Ask Your Question
1

Can attributes such as background color be encoded in a raw .csv file?

asked 2016-12-02 01:12:39 +0200

kakoffice gravatar image

I know about conditional formatting, where field attributes can depend on contents of the field or other fields. What I'd like to do is colorize certain fields as determined programmatically while generating a raw separator-separated list, so that when importing into LibreOffice, those fields will be colorized.

Of course, I can add a new column with a flag indicating whether the field should be colorized, but this still requires me to do the conditional formatting after importing the .csv file. I want the .csv file to be portable so that anyone who just imports it will see the colorized fields.

I'm envisioning syntax something like this to cause the third column in this row to be red:
data 1~data 2~<red>data3</red>~data4~

edit retag flag offensive close merge delete

2 Answers

Sort by » oldest newest most voted
0

answered 2016-12-02 16:48:58 +0200

updated 2016-12-02 17:16:04 +0200

By definition, a CSV file doesn't support text formatting. See, for example, http://www.computerhope.com/jargon/c/... and http://www.computerhope.com/jargon/p/....

So... Nope. At least anything along those lines wouldn't be portable.

You can, however, write your program to do this using HTML. For example, if you save the following in a .html file and open it in Calc, three items will be colored as indicated.

<!DOCTYPE HTML PUBLIC "-//W3C//DTD HTML 4.0 Transitional//EN">
<html>
<head><title><title></head>
<body>
<table>
<tr><td><font color="red">data1</font></td><td>data1</td><td>data1</td></tr>
<tr><td>data4</td><td><font color="green">data5</font></td><td>data6</td></tr>
<tr><td>data7</td><td>data8</td><td><font color="blue">data9</font></td></tr>
</table>
</body>
</html>

You can also save a Calc document in HTML, and it'll retain font formatting in the same way.

If you want to set the background color of a cell instead of the font color, you'd use <td bgcolor="red">data1</td> rather than using font tags as above.

edit flag offensive delete link more
0

answered 2016-12-02 17:51:47 +0200

Lupp gravatar image

updated 2019-05-23 13:57:16 +0200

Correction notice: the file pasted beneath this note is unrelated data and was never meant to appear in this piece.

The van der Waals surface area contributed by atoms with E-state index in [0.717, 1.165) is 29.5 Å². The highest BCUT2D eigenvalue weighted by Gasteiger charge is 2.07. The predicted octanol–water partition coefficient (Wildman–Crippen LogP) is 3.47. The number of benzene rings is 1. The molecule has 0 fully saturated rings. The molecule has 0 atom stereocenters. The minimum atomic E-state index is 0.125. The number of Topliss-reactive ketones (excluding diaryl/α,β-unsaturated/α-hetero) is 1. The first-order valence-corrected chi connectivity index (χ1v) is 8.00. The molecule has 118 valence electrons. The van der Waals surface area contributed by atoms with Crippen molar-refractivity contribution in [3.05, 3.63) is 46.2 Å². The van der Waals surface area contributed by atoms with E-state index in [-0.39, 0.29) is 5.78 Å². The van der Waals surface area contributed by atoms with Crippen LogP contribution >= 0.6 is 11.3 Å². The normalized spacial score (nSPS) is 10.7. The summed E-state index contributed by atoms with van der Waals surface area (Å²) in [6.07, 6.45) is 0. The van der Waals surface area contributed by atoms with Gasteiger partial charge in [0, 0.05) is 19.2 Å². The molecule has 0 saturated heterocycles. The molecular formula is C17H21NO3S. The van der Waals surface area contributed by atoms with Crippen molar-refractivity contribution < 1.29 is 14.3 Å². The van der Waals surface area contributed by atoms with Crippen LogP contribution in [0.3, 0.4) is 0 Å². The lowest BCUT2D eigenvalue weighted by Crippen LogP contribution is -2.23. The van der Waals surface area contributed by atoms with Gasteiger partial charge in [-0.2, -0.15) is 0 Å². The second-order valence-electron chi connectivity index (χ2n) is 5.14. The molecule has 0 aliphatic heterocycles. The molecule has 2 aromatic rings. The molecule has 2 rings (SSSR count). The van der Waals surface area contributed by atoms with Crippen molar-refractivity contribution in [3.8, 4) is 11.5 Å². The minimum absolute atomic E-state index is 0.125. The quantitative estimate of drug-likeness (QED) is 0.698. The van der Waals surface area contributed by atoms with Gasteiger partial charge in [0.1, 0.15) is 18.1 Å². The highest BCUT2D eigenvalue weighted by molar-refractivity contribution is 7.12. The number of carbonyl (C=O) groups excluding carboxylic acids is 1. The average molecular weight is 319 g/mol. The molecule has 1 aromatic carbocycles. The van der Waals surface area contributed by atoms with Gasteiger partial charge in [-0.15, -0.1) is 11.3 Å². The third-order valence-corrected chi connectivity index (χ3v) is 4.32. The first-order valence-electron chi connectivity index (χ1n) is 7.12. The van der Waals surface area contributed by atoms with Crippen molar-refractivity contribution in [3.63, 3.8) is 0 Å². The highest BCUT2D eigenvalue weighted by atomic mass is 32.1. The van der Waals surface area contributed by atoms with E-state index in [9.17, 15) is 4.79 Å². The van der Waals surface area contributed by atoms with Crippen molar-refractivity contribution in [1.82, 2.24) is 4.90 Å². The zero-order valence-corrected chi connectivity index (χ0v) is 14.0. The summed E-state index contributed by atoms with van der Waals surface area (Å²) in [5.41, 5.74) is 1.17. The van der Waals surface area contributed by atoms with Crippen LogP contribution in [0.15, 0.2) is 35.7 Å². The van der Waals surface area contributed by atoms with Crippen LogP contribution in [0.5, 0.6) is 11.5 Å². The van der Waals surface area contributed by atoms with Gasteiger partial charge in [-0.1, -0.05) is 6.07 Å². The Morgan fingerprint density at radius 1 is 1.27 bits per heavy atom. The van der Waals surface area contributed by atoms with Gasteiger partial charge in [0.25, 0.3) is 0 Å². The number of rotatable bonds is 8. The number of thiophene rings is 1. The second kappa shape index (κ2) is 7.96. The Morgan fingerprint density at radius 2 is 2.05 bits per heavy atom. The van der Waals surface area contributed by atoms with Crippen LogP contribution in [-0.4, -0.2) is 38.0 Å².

Working with Calc it is bad practise to code relevant information using attributes only. Creating explicit data to give this information would also allow to save it in a csv, a "B(111,222,333)" e.g. telling there is a BckColor described by the specific RGB triple.

To do so will require using custom code. It's a complication - but not a prohibitive one. I can provide an approptiate function if you are interested.

(Irrelevant information needn't be transmitted.)

===Edit 2019-05-10:25 UTC+02:00 reagrding the comment below===
This thread is very old, and I do not exactly remember what function I had in mind when I first answered.
I posted related code herelater, and in the very well structured forum https://forum.openoffice,org/en (branch "Code Snippets e.g.) you find more specialised related routines by others, mostly under the terms "introspection" or "introspective".
I don't think a link would be sufficient, and I will continue to prefer explaining answers if you kindly accept.
===Edit same day 13:53 UTC+02:00===
This may have been the function I had in mind years ago:

Function cellBackColor(pZ As Long, pCellName As String, Optional pDummy)
'pDummy shall only provide a way to trigger execution based on any reference or volatile function in Calc.
'pZ is the 1-based index iof the sheet as returned in Calc by the SHEET() function.
 Dim theCell As Object, backColor As Long
cellBackColor = 4294967295
On Error GoTo errorExit
theCell       = ThisComponent.Sheets(pZ - 1).getCellRangeByName(pCellName)
backColor     = theCell.CellBackColor
cellBackColor = backColor
errorExit:
End Function
edit flag offensive delete link more

Comments

Such information could be useful to others, though, if not the very person who asked the question. A link to code example would have suffice.

Alexis Wilke gravatar imageAlexis Wilke ( 2019-05-23 01:32:29 +0200 )edit
Login/Signup to Answer

Question Tools

1 follower

Stats

Asked: 2016-12-02 01:12:39 +0200

Seen: 1,135 times

Last updated: May 23